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From a distance, it appears almost transparent. But look closer: the deceptively vivid sculpture is emblazoned with printed images. In Palo Alto, California’s King Square, Cache Me if You Can is not a distorted view of the present but a chronicle of the recent past – presenting a series of snapshots of urban life taken on May 31, 2019.

On that late spring day, New York and Los Angeles-based designers FreelandBuck took photos of King Square, and people passing through it, at different points throughout the day. The images were used to create a projected pattern that was then printed onto the 10 identical perforated triangular PVC panels that comprise the installation.

A side view of Cache Me if You Can by FreelandBuck

Each of the plastic sheets is printed on both sides, with the panels arranged to create a passageway through the angular sculpture. Seen head on from the front, the images on each panel align with their surroundings, making the sculpture read almost as an extension of the park – and the Palo Alto city hall behind it. It’s a surreal aesthetic, but one that spills over into psychedelia when the installation is viewed from other angles. The images begin to appear stretched and folded, at once undermining and amplifying the sculpture’s presence.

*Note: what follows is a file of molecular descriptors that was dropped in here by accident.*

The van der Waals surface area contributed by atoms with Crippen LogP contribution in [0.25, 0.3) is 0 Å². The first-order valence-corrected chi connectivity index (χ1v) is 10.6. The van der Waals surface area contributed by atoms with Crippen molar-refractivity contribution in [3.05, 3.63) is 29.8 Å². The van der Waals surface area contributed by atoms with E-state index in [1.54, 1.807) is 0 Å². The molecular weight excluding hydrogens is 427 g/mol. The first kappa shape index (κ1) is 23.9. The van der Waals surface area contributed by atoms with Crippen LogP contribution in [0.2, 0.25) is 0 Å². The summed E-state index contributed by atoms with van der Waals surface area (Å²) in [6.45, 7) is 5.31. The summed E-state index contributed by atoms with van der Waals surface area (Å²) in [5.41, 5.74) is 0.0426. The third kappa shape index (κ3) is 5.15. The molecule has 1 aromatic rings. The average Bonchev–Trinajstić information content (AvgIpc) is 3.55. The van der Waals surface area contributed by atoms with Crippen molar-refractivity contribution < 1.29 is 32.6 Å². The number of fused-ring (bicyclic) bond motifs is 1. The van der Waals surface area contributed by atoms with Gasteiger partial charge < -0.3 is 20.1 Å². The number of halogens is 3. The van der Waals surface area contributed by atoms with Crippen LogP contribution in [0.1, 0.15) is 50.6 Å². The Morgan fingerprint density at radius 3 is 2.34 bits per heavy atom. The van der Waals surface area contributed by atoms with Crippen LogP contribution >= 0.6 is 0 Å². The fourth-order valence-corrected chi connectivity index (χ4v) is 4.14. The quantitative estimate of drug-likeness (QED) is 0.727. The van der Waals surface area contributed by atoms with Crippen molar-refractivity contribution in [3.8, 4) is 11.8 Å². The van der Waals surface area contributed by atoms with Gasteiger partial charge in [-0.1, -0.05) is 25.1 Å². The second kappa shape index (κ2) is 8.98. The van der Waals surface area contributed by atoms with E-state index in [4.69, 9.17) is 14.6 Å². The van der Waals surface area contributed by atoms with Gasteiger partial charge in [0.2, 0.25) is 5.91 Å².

The Wonderful Trompe-l’œil Ceiling at the Children’s Museum of Pittsburgh
Both provocative and contemporary, Freelandbuck’s take on trompe-l’œil mesmerizes.

“From a distance, the photograph is clear, but up close, the surface of the pavilion disintegrates into an abstract pattern of vibrating discs,” says FreelandBuck principal Brennan Buck.

a close-up view of one of the perforated panels that comprise Cache Me if You Can

It gets weirder. Inside the installation, the extreme close-up view of printed sheets contorts the seemingly photorealistic images into an abstracted play of light and colour. From here, the outside world is framed in a kaleidoscope of shapes and shadows.

looking out from inside the installation

Even from afar, however, subtle variations in light and shadows create a rich canvas – and a counterpoint – to the faster pace of human activity captured in the images. It’s an effect that examines the simplest realities of daily life. Cache Me if You Can draws out complex layers of narrative from something as simple as the changing of the light.

Cache Me if You Can from above
A Palo Alto Installation Captures – and Contorts – a Day of Urban Life

The public art piece is by the trompe-l’oeil masters at FreelandBuck.

AZURE is an independent magazine working to bring you the best in design, architecture and interiors. We rely on advertising revenue to support the creative content on our site. Please consider whitelisting our site in your settings, or pausing your adblocker while stopping by.